KENYA: The landmark 100th ratification of the Kigali Amendment to the Montreal Protocol has been welcomed as “great news” by the United Nations Environment Programme (UNEP).
The ratification by Liberia registered on July 12 is a major milestone for the agreement, with UNEP describing it as a welcome boost to global climate action.
“As we deal with the impacts of the global pandemic, it is crucial not to forget climate action,” said Inger Andersen, executive director of UNEP.
“Climate change could cause even more misery and disruption than COVID-19; we must be resolute in our efforts to limit it.
“The Kigali Amendment reaching 100 ratifications is therefore great news. The Amendment is a powerful tool for keeping our planet cool. I thank those states which have ratified it and encourage the 98 others to follow suit and help to ensure a safer future for all of humanity.”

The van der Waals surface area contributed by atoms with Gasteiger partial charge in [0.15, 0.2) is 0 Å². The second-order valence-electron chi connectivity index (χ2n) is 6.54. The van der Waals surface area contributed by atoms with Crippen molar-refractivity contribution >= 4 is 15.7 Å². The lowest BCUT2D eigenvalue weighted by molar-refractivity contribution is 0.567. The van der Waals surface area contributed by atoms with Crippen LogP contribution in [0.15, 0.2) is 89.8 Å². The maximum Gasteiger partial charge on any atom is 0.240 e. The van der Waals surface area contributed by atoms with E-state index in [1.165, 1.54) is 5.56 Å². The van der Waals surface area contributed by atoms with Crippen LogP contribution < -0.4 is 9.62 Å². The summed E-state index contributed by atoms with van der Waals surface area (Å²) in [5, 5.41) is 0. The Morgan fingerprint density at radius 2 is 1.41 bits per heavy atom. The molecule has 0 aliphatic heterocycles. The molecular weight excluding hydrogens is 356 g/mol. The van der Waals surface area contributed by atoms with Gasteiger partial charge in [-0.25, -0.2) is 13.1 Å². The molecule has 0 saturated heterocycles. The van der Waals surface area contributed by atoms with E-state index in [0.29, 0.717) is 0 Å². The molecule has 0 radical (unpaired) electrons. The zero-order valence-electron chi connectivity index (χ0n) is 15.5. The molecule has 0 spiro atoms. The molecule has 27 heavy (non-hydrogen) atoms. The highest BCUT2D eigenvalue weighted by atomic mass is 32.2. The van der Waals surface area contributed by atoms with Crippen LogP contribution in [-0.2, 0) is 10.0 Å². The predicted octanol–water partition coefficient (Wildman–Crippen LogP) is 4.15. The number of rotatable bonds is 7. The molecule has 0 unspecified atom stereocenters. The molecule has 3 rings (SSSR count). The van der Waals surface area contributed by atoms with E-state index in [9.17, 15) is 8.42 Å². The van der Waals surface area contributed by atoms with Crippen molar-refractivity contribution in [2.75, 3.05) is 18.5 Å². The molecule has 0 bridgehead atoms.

The first country to ratify the Amendment agreement signed in October 2016 was Mali. Ratification by the West African nation in March 2017 was followed by the Federated States of Micronesia, Marshall Islands and Rwanda. The European Union – along with most of its member states – was a single block of parties to the Montreal Protocol; along with others, this made it possible for the Amendment to enter into force on 1 January 2019.
The 2016 Kigali Amendment requires a phasedown of high global warming potential HFCs by more than 80% (in CO2-equivalent) over the next 30 years. Estimates suggest that emissions avoided by 2100 could reach 5.6 to 8.7GtCO2e per year.
It is estimated that replacing HFCs also creates an opportunity to increase the energy efficiency of cooling equipment by 10-50%.
“Each ratification of the Kigali Amendment brings us closer to replicating the success of the Montreal Protocol in dealing with ozone-depleting substances,” said Tina Birmpili, executive secretary of the ozone secretariat.